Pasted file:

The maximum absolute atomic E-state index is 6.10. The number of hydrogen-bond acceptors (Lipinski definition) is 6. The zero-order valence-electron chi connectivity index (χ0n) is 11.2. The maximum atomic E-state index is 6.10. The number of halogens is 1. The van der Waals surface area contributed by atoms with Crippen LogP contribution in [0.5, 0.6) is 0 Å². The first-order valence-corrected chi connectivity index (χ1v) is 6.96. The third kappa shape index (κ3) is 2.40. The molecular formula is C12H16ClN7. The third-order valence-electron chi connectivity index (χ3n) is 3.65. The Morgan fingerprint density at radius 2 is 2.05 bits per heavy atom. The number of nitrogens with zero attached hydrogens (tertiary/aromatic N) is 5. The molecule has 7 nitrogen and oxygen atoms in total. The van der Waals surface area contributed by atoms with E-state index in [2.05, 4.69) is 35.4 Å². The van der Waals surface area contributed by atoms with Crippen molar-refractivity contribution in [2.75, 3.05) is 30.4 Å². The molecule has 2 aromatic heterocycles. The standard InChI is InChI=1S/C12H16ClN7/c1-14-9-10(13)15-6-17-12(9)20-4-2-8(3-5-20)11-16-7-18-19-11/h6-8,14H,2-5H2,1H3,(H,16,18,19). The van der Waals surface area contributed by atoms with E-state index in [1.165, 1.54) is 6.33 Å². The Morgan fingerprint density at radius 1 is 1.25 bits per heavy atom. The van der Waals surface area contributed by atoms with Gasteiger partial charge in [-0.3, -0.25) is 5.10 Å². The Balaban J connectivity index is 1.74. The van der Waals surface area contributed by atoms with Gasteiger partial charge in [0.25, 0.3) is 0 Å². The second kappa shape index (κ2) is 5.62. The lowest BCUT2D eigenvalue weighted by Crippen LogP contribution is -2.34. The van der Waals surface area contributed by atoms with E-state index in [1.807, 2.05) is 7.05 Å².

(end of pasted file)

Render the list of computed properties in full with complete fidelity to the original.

The maximum absolute atomic E-state index is 6.10. The number of hydrogen-bond acceptors (Lipinski definition) is 6. The zero-order valence-electron chi connectivity index (χ0n) is 11.2. The maximum atomic E-state index is 6.10. The number of halogens is 1. The van der Waals surface area contributed by atoms with Crippen LogP contribution in [0.5, 0.6) is 0 Å². The first-order valence-corrected chi connectivity index (χ1v) is 6.96. The third kappa shape index (κ3) is 2.40. The molecular formula is C12H16ClN7. The third-order valence-electron chi connectivity index (χ3n) is 3.65. The Morgan fingerprint density at radius 2 is 2.05 bits per heavy atom. The number of nitrogens with zero attached hydrogens (tertiary/aromatic N) is 5. The molecule has 7 nitrogen and oxygen atoms in total. The van der Waals surface area contributed by atoms with E-state index in [2.05, 4.69) is 35.4 Å². The van der Waals surface area contributed by atoms with Crippen molar-refractivity contribution in [2.75, 3.05) is 30.4 Å². The molecule has 2 aromatic heterocycles. The standard InChI is InChI=1S/C12H16ClN7/c1-14-9-10(13)15-6-17-12(9)20-4-2-8(3-5-20)11-16-7-18-19-11/h6-8,14H,2-5H2,1H3,(H,16,18,19). The van der Waals surface area contributed by atoms with E-state index in [1.165, 1.54) is 6.33 Å². The Morgan fingerprint density at radius 1 is 1.25 bits per heavy atom. The van der Waals surface area contributed by atoms with Gasteiger partial charge in [-0.3, -0.25) is 5.10 Å². The Balaban J connectivity index is 1.74. The van der Waals surface area contributed by atoms with Gasteiger partial charge in [0.25, 0.3) is 0 Å². The second kappa shape index (κ2) is 5.62. The lowest BCUT2D eigenvalue weighted by Crippen LogP contribution is -2.34. The van der Waals surface area contributed by atoms with E-state index in [1.807, 2.05) is 7.05 Å².